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Old 07-01-2012, 06:35 PM    (permalink
Cudders
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College football will never have a “perfect” postseason in the mold of the NFL or college basketball.

I didn’t mind the BCS, and I don’t mind the current format, but I do hate the idea of an expansive postseason tournament. College football is the most unique sport out there because the regular season can reach such electric heights. A giant, 16-team bracket would marginalize the atmosphere of those colossal matchups with championship implications that people circle their calendars for. Sure, the postseason football itself would be exciting, but I’d rather not backload all of it.

The best format I’ve heard involves six teams. Top two teams get an open week, and both of those teams must be conference champions. That strikes the right balance for me. It isn’t selective enough to restrict teams with reasonable résumés and it isn’t open enough for teams that stumble in the regular season to be guaranteed a spot. Preserves a part of what makes college football so much fun and decides the champion on the field at the same time.
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Old 07-01-2012, 06:50 PM    (permalink
Shane P. Hallam
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I would prefer 6 teams as well. That being said, this system nearly ensures that an undefeated team in any conference will get a shot at the National Title, and that is how it should be.

I think your arguments for certain years are week. It would have been awesome in 2006.
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Old 07-01-2012, 09:03 PM    (permalink
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Originally Posted by Iamcanadian View Post
Great point, the Pac 12 also has a record of playing tougher non conference games than the SEC has but these facts aren't the whole story. People are forgetting that the BCS Championship game is to decide the NCAA champion for that year, and that requires a playoff IMO just like it does for every other NCAA sport. Technically, if you win your conference, you should be eligible for a Championship run if you are in a Div 1 conference, it should never be decided by subjective means. A 4 team playoff is a step in the right direction but an 8 team playoff makes far more sense to me. Second place teams like Alabama should never get consideration to be a NCAA Champion which really made the BCS look rather stupid last year.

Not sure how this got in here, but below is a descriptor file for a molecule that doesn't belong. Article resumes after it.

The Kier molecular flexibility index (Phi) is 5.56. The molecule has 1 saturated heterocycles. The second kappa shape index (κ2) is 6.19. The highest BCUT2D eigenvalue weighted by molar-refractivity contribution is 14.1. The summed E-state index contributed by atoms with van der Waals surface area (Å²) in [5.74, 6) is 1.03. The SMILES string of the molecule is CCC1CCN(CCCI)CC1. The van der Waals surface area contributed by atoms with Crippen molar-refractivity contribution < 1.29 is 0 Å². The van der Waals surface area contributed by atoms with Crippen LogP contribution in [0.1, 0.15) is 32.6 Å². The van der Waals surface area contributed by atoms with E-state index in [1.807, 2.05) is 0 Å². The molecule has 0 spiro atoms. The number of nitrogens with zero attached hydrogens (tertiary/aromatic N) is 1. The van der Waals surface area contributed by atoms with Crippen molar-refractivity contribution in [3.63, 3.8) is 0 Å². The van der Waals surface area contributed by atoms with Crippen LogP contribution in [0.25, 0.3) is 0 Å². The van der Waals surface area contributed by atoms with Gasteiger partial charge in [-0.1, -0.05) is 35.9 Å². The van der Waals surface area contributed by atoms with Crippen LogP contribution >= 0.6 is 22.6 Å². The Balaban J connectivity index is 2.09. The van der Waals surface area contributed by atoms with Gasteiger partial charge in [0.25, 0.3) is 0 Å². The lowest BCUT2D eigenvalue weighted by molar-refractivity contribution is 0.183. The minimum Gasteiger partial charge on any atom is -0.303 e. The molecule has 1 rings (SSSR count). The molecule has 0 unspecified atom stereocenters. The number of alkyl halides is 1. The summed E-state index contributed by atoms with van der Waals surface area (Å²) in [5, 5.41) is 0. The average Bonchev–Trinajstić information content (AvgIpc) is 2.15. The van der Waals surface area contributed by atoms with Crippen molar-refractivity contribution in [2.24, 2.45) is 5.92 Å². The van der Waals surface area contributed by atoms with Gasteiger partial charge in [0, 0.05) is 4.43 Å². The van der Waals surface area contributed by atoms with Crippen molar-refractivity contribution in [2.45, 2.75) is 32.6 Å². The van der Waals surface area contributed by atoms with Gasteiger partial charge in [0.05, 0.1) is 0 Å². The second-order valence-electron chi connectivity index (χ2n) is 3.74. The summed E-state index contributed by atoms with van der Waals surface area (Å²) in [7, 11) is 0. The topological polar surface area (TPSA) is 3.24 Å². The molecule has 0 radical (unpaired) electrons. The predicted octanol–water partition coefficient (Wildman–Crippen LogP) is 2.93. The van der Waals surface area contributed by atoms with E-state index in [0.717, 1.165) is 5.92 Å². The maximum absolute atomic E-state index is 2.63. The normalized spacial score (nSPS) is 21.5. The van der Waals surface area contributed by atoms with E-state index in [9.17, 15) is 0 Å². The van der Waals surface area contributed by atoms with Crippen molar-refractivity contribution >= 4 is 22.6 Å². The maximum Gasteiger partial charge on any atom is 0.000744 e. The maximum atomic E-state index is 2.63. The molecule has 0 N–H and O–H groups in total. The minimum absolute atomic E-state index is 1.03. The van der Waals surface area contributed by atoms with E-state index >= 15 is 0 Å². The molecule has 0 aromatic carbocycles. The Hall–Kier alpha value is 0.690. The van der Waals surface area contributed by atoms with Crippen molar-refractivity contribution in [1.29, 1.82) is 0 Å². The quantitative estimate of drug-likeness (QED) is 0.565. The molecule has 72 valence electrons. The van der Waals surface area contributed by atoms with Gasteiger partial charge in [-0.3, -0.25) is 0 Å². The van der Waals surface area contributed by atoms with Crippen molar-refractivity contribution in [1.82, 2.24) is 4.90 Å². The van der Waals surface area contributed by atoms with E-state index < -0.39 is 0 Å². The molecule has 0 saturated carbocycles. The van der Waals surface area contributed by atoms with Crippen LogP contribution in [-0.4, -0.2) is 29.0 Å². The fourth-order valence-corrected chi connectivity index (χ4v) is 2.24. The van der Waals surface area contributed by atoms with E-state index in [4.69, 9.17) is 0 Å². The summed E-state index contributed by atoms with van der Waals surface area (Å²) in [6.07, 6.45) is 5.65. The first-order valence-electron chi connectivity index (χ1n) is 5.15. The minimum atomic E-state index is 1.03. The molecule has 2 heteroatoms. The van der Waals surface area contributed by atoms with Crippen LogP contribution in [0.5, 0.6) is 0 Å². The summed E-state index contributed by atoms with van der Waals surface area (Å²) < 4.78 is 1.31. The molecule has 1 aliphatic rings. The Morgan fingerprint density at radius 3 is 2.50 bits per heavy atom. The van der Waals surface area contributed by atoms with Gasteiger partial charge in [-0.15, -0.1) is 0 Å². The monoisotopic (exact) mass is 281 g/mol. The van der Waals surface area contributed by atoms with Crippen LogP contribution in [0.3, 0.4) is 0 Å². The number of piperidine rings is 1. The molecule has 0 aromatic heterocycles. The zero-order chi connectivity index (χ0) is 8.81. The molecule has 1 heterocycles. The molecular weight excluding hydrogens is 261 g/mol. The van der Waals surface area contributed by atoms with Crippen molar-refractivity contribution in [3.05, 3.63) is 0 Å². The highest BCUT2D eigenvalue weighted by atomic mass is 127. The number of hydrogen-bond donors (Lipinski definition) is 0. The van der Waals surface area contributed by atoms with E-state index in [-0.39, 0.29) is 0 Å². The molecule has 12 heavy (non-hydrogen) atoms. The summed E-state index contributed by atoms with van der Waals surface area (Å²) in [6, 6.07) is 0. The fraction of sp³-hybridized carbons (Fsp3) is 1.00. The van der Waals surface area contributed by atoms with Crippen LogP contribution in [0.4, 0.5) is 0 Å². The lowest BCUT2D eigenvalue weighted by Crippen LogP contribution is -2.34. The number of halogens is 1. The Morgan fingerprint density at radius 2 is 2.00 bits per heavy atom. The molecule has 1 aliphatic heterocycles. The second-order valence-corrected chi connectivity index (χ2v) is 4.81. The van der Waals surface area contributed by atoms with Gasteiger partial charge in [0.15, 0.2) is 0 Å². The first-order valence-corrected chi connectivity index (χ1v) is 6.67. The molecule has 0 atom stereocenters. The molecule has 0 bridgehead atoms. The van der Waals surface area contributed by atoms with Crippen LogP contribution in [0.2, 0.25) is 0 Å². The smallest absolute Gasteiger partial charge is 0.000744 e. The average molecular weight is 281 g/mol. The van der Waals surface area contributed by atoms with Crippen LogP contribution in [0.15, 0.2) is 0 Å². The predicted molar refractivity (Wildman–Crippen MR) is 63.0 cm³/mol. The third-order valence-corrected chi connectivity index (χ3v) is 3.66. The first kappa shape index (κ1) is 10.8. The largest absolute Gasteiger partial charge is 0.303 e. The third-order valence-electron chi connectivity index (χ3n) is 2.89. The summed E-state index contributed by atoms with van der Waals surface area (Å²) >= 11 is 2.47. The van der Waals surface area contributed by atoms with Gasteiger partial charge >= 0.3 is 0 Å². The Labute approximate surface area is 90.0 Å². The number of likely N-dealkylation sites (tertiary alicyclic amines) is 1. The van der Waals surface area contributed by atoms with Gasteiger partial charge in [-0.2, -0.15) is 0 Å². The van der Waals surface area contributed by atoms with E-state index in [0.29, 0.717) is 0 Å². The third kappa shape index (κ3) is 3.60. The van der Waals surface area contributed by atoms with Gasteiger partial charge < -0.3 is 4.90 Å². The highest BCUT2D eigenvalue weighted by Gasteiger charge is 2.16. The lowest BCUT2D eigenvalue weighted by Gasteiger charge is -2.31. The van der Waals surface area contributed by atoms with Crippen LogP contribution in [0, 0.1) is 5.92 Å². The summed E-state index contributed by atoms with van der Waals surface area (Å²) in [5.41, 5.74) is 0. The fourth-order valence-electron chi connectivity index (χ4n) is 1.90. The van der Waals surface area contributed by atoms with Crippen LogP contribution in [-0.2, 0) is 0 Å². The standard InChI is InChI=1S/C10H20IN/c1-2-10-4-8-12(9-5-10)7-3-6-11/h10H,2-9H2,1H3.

I do believe the regular season should be cut back to 10 games so the athletes aren't subjected to unnecessary injury risk when a 8 team playoff is finally in place.
I do not understand those who argue that the playoffs will reck the worth of the regular season games, after all, you have to win those to be eligible for the playoffs which means they are still extremely important in every sense of the meaning.


Being a conference champion has never been part of the criteria for playing the BCS national championship game. It's irrelevant.

The BCS's goal has always been to get the two best teams playing each other for the national title, which is exactly what it did last year.

Not only that, but the 3rd best team in the country was also probably in the SEC West (Arkansas). Only one can be conference champion.

If anything makes the BCS look stupid, it's when it sends these conference "champions" from other conferences to the title game so everyone can see them get slaughtered by the SEC, and turn their television sets to re-runs of "I Love Lucy" at halftime because the game is over.

Everyone who complained about the rematch last year were the same one's pulling for a rematch of Ohio St. and Michigan in the title game a few years ago. Both of 'em went out and got their brains beat out in their bowl games.
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Old 07-01-2012, 10:10 PM    (permalink
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Throwing this stat out there to make you hate the scheduling system even more, but the SEC plays an average of 4 road games, per school, per year. Tell me how that's fair that a Pac-12 team playing 5.7 road games a year is compared on the same scale as an SEC team playing on the road a lot less.